Interview – Lydia Sutherland

Many artists can’t say they’ve written over 800 songs in their entire career let alone in their first couple of years! That is until 22-year-old Lydia Sutherland hit the scene. The Montreal-based artist has written for fellow Canadians as well as artists throughout the US and Australia, but has since stepped into the spotlight with her own country-pop flavoured vocals, including on her new single “Date a Friend”.

Your “Date A Friend” brought an instant smile to my face, even if it has a taste of heartache included in it. When it comes to writing about such close-to-home scenarios, is there any topic you’d hold back on, or is it “the more personal, the better” to relate to the listener?

I wouldn’t say I hold back on any topic, I just wait to release the songs until I’m ready to talk about them. Writing is how I process feelings so I don’t think I’d ever be able to release something that isn’t my story. I think fans need someone to relate to, who’s willing to talk about things, no filter. So I always go for the most personal.

Your musicality definitely fits in with some of today’s new(er) country and pop artists. Who are some that you admire on the scene now? Any older artists that have inspired you over the years?

I grew up performing and listening to so many classics. My grandparents would play a lot of Johnny Cash, Shania Twain, Patsy Cline, Willy Nelson. Johnny Cash is still one of my favorite artists to this day. Over the past few years, my influences shifted a bit. For my own stuff, I love mixing pop and country. So I listen to a lot of Julia Michaels and JP Saxe for their storytelling and hooky melodies. I also love Carly Pearce, Maddie & Tae, and Kelsea Ballerini for their new country flair.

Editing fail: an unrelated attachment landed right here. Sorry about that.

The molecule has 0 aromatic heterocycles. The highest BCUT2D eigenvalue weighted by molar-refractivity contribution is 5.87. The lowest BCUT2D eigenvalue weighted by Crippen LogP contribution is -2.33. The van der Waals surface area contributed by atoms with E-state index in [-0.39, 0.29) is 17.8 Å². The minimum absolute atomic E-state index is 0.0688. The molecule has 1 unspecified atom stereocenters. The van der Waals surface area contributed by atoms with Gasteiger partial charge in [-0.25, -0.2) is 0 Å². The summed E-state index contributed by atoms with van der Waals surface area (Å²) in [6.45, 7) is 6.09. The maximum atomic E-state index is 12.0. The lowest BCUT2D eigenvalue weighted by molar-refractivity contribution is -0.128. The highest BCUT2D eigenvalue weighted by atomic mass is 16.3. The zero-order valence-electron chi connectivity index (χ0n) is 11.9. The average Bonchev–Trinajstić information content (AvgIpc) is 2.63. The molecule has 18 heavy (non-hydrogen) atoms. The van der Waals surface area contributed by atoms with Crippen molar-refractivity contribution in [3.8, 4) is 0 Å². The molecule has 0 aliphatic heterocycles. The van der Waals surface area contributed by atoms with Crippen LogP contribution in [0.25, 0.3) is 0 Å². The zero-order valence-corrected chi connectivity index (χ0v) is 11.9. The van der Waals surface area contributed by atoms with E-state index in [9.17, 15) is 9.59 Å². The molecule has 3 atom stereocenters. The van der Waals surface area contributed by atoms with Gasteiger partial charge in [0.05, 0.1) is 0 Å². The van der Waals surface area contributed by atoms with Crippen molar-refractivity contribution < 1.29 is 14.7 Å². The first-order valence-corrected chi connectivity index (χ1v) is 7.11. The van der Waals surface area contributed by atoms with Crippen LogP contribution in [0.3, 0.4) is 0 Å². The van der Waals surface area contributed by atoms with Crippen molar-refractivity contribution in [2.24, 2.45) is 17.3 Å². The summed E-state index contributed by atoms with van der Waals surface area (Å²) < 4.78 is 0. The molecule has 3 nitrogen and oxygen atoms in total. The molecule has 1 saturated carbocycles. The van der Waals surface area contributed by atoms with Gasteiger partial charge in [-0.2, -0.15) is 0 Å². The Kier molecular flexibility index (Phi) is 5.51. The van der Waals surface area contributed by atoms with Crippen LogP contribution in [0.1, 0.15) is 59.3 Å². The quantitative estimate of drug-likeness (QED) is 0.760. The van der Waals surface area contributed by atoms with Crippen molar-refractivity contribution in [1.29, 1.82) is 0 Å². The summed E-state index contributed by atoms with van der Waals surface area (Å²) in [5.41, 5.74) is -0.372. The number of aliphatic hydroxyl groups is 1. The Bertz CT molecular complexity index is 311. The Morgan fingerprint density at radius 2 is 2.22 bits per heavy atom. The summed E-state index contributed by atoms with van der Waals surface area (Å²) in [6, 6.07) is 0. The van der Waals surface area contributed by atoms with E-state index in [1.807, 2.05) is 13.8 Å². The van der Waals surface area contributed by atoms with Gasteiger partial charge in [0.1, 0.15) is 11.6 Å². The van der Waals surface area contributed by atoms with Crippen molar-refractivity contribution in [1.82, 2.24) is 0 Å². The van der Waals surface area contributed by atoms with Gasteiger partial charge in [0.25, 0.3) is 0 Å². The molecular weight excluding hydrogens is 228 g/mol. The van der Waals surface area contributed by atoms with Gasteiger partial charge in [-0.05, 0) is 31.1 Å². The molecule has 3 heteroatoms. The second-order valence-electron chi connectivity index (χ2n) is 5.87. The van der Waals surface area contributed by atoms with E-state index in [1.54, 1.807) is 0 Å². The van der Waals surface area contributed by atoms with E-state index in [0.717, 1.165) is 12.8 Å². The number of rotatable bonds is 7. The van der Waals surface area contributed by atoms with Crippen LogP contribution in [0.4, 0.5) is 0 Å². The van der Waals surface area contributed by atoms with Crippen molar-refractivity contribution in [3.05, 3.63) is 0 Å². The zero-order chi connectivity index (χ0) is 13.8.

Besides performing songs that you’ve written, you’ve also written hundreds of others, including for other artists. What’s your favourite part of writing for someone else or having your song chosen by another artist?

My favorite part of songwriting is definitely piecing the artists’ thoughts together and helping them bring their stories to life. I always find It’s such a privilege when someone asks you to be part of their project and trust you with something so personal.

As a performer, writer, and all-around artist, what was the hardest part of the pandemic for you?

At the start of the pandemic, music was a really lonely journey. I would say the hardest part was being new to the country music scene and not knowing many people in the industry. I spent most of my days overthinking my artistry and trusting everyone’s opinion but mine. I felt a huge disconnect with music for a few months until I met my friends and started co-writing.

What are your plans for the next six months?

Over the next few months, I’ll be dropping a few more singles all while recording the last few songs for the EP in Calgary. I’ll also be writing for other artists’ projects over zoom and in person and starting to plan a move to Nashville! Staying busy and happy as always!

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